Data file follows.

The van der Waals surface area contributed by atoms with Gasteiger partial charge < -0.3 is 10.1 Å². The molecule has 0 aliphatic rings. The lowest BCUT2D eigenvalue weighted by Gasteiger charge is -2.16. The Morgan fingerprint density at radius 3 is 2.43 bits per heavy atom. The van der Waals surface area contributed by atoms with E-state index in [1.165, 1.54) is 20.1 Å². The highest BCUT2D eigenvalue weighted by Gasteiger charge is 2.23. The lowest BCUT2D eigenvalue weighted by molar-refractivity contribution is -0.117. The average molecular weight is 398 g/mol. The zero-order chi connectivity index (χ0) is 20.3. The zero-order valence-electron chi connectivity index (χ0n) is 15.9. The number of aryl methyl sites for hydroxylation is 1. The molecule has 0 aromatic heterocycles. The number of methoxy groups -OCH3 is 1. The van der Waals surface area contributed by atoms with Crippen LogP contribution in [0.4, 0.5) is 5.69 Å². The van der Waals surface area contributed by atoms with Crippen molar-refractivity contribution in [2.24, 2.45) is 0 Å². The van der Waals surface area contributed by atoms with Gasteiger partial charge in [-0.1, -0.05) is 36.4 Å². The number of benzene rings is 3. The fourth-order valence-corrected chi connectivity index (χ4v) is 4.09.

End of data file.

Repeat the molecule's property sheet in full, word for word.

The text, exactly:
The van der Waals surface area contributed by atoms with Gasteiger partial charge < -0.3 is 10.1 Å². The molecule has 0 aliphatic rings. The lowest BCUT2D eigenvalue weighted by Gasteiger charge is -2.16. The Morgan fingerprint density at radius 3 is 2.43 bits per heavy atom. The van der Waals surface area contributed by atoms with E-state index in [1.165, 1.54) is 20.1 Å². The highest BCUT2D eigenvalue weighted by Gasteiger charge is 2.23. The lowest BCUT2D eigenvalue weighted by molar-refractivity contribution is -0.117. The average molecular weight is 398 g/mol. The zero-order chi connectivity index (χ0) is 20.3. The zero-order valence-electron chi connectivity index (χ0n) is 15.9. The number of aryl methyl sites for hydroxylation is 1. The molecule has 0 aromatic heterocycles. The number of methoxy groups -OCH3 is 1. The van der Waals surface area contributed by atoms with Crippen LogP contribution in [0.4, 0.5) is 5.69 Å². The van der Waals surface area contributed by atoms with Crippen molar-refractivity contribution in [2.24, 2.45) is 0 Å². The van der Waals surface area contributed by atoms with Gasteiger partial charge in [-0.1, -0.05) is 36.4 Å². The number of benzene rings is 3. The fourth-order valence-corrected chi connectivity index (χ4v) is 4.09.